"This report was abandoned, and nothing was done to implement any of the recommendations," Talenfeld said. "And they were very, very significant."
In July, when Esther Jacobo became DCF's interim secretary, Florida's Children First contacted her and, Talenfeld said, began drafting legislation addressing key recommendations, such as mandatory reporting to the abuse hotline of the sexual abuse of children in state care and a tracking, placement and quality assurance system.
The group is also pushing to eliminate the age distinction for children who act out sexually in the foster-care system. Currently, those 13 and over are reported to the sheriff's office as sex offenders. Talenfeld — who also hopes lawmakers will pass a claims bill for a client of his who was sexually abused by a foster child — says all child victims should be treated for the abuse they've endured, even if the symptoms involve acting out.
Another key recommendation was that the Legislature should provide funding to ensure that each child in the care of the state is assigned a guardian ad litem — an advocate for abused and neglected children in the court system.
"Nothing will get better unless the Legislature fully funds guardians ad litem for every trial," said Miami-Dade Circuit Judge Cindy Lederman. "We are still far behind in that most important recommendation."
By the terms of both state and federal law, the program should be fully funded, said Alan Abramowitz, executive director of Florida Guardian ad Litem. Currently, there are 29,285 children under court supervision statewide, of whom 76 percent have a guardian ad litem.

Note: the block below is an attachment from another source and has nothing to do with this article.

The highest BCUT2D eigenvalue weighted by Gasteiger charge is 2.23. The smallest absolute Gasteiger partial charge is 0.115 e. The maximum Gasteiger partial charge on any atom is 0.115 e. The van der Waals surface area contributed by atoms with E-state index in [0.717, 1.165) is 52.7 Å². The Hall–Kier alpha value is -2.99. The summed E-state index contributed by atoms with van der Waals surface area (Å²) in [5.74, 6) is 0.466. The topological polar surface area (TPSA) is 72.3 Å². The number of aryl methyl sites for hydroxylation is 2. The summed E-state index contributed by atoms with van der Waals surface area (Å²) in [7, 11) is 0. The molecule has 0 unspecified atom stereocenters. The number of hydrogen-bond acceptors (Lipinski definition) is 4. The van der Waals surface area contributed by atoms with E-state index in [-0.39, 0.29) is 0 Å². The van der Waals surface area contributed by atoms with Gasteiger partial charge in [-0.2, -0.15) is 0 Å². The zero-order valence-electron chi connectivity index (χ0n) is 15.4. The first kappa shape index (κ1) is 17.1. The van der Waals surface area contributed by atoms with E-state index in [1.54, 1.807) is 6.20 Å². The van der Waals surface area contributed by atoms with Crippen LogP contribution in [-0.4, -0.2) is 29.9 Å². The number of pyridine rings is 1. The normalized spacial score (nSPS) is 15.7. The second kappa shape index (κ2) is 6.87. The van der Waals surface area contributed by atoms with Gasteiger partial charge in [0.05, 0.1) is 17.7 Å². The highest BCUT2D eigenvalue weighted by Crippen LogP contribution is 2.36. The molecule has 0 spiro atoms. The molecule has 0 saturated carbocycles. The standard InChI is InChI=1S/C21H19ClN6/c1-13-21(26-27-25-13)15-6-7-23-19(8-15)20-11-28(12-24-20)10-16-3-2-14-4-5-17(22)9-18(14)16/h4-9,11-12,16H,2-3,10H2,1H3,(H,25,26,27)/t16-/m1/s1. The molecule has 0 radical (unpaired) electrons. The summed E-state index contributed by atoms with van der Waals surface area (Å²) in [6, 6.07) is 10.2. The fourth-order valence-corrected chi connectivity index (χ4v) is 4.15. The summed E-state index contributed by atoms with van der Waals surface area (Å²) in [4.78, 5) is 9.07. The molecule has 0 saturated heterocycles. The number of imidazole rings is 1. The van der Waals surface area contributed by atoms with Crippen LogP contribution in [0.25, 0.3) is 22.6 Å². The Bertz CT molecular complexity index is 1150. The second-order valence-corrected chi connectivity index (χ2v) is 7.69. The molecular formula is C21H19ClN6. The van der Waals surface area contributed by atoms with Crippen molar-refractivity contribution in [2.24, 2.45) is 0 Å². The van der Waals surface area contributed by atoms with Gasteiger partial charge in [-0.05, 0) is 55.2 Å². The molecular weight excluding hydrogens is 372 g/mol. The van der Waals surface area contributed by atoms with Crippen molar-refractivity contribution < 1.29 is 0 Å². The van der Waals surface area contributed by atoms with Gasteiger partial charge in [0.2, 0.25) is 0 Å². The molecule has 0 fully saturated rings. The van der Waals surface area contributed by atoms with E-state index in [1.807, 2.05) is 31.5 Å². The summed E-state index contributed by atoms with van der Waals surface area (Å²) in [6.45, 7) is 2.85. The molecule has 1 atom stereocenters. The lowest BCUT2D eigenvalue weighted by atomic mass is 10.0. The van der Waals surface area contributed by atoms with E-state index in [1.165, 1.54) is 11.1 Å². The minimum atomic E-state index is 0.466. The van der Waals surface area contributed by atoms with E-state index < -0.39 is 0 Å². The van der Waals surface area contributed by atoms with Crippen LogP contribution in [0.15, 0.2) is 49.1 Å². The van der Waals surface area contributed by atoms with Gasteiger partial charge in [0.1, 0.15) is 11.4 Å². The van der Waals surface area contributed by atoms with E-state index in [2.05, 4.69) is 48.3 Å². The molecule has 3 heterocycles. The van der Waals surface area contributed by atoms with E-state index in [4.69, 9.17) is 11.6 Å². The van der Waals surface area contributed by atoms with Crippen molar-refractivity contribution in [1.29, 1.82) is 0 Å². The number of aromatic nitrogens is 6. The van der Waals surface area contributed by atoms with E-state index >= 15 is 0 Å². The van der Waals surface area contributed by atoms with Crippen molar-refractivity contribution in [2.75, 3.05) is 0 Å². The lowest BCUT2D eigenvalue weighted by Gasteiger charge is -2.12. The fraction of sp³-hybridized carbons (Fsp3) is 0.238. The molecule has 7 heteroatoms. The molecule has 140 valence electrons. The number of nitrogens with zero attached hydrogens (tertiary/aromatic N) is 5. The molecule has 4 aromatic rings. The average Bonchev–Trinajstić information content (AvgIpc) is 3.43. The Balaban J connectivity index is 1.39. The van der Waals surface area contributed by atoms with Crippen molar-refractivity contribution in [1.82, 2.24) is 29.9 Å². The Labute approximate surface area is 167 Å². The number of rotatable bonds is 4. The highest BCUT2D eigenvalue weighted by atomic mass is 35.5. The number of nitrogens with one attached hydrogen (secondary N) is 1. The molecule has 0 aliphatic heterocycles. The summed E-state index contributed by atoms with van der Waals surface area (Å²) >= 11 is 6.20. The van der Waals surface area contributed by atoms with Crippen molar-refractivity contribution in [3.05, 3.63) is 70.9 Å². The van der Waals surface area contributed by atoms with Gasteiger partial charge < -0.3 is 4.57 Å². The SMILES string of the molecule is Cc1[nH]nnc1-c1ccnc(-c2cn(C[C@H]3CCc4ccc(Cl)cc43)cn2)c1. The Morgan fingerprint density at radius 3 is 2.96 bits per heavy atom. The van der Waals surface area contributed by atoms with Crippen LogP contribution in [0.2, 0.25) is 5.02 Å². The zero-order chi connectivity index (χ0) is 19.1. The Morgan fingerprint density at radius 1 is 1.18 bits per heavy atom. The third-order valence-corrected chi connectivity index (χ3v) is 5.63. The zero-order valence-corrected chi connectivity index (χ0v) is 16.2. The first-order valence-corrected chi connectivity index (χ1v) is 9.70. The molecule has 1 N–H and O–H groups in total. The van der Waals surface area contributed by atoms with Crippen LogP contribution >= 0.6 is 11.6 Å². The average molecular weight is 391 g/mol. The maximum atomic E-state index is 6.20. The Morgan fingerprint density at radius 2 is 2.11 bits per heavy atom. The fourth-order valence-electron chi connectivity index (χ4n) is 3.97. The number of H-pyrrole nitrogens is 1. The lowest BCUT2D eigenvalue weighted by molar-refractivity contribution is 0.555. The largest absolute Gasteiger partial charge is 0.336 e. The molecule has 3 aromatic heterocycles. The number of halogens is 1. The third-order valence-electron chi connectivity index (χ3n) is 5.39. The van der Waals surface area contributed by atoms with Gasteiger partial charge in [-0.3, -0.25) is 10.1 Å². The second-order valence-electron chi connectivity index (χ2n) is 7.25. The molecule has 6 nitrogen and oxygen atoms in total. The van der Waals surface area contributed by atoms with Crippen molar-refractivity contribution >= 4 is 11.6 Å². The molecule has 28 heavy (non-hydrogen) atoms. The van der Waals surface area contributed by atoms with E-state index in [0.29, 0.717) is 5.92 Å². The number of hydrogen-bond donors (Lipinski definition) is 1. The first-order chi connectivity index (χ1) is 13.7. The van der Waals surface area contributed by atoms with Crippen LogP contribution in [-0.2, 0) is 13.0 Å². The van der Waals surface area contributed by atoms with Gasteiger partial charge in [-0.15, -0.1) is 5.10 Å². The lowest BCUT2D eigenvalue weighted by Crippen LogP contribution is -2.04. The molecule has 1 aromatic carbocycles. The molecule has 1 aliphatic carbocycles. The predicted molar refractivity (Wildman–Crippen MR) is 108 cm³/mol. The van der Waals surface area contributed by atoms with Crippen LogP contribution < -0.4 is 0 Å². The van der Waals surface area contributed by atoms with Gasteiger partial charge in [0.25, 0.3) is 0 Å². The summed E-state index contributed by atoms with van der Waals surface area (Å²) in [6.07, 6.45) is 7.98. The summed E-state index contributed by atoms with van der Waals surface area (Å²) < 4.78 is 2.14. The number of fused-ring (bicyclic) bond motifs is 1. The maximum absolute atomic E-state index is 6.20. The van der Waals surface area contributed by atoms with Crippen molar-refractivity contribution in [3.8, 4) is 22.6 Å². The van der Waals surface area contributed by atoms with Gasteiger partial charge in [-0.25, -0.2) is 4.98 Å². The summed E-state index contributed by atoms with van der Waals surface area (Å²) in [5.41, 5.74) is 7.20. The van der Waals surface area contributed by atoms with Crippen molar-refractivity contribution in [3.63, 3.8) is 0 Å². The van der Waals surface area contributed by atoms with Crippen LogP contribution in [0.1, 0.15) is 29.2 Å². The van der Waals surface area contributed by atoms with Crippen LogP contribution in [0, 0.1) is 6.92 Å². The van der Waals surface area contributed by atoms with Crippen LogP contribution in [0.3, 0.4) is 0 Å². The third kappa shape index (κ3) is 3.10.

This year, Scott recommended an increase that would extend coverage to all children in out-of-home care and 77 percent of those under court supervision. Senate President Don Gaetz and House Speaker Will Weatherford, in a work plan for the session, said they hoped to fully fund the program over the next several years.
Abramowitz said the guardian ad litem program will need about $6.1 million in Fiscal Year 2014-15 and additional funds in the following three years to achieve 100 percent representation of all dependent children.
He also said the program "has made psychotropic medication a priority. Our standards require our program to prioritize children on psychotropic medication."
As to how DCF is handling the psychotropic medication issue five years after Gabriel's death, Rosenberg said "the state put a pretty good system in place, as far as creating a rule to be followed and attempting to ascertain whether at least a legal authority is there."
But as a foster parent, she said, she's also seen the other end of the process.
"I think we still kind of default to, ‘If a doctor prescribed it, then it must be what the kid needs’ — and not enough questions about what information was provided, what did the doctor look at and what else has been tried? … I'm not convinced that everyone on the front line has an in-depth understanding to the extent that they need in order to get good decisions made for each child," Rosenberg said.